The finds, announced in the prestigious scientific journal Nature on August 9, include a face, a remarkably complete lower jaw, and part of a second lower jaw. Following Genetic Footprints out of Africa: Using mitochondrial DNA analysis, which traces the female line of descent and is useful for comparing relatedness between different populations, the researchers compared complete genomes from Arabia and the Near East with a database of hundreds more samples from Europe.

They found evidence for an ancient ancestry within Arabia. This date is considerably older than geneticists have put forth for the modern human exodus from Africa, who estimate the dispersal of our species occurred between 70, and 40, years ago. Even more surprising, all of the Nubian MSA sites were found far inland, contrary to the currently accepted theory that envisions early human groups moving along the coast of southern Arabia.

They determined some of the human X chromosome originates from Neanderthals, but only in people of non-African heritage. One key finding from the Wellcome Trust Sanger Institute's study is that African and non-African populations continued to exchange genetic material well after migration out-of-Africa 60, years ago. This shows that interbreeding between these groups continued long after the original exodus.

Climate change, reduction in populations and harsh conditions may have caused and maintained the separation. Now, University of Utah geologists are calling renewed attention to the idea that ground movements formed mountains and valleys, creating environments that favored the emergence of humanity.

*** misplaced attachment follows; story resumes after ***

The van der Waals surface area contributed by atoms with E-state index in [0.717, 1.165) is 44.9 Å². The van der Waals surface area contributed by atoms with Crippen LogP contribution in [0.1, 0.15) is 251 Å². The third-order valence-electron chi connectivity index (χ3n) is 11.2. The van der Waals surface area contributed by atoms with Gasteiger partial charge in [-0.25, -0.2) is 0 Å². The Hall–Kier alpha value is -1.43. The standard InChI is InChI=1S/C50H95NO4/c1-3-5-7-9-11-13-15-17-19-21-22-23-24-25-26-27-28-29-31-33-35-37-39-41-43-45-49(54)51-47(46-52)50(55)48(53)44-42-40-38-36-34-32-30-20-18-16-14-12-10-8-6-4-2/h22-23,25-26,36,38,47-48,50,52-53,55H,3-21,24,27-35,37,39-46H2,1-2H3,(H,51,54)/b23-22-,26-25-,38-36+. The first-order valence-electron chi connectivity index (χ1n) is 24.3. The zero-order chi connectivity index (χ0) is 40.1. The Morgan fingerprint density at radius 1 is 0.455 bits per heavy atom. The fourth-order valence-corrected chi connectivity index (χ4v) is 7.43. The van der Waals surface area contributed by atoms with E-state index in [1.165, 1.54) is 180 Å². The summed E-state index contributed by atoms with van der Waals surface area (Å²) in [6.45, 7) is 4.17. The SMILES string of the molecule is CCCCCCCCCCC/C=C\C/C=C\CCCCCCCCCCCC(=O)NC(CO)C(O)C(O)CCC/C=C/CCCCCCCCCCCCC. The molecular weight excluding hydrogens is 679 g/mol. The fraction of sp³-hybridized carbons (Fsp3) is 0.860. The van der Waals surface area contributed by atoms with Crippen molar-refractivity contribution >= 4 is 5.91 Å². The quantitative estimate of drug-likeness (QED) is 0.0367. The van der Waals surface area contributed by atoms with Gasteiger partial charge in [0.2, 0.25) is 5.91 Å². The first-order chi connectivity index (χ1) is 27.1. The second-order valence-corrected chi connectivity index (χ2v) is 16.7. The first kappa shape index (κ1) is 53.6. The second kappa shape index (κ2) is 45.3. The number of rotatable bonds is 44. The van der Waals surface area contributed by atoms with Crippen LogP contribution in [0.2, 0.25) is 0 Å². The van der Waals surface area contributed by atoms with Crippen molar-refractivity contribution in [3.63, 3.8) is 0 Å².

Scientists had always thought the exodus from Africa around 70, years ago took place along a northern route into Europe and Asia. But according to a genetic study, early modern humans followed the beach, possibly lured by a seafood diet.

They quickly reached Australia but took much longer to settle in Europe. That must be it! The road would be described by Kenyans as "corrugated" meaning that we had to get out in some places to look for it on our way to the Turkana region--not too far from where the most ancient hominid fossils had been found by Richard Leakey, Director of the National Museums. We had heard of an ancient astronomy site in this region made up of basalt pillars that were magnetic, so needed to be remeasured using something other than compasses.

We had camped with hippos at Lake Nivasha, swum in Lake Turkana known to have over 3 million crocodiles in it, watched as several million pink flamingos had taken to the air around Lake Nakuru, and seen the migration of a couple million wildebeests across the Masaai Mara plains, all on our roundabout safari to this ancient astronomy site. The pillars were known as "Namoratunga" or "stone people" in the Turkana language. They had been said to have been built for an astronomical purpose, to reckon the Borana calendar, and were reputed to be a couple of thousand years old.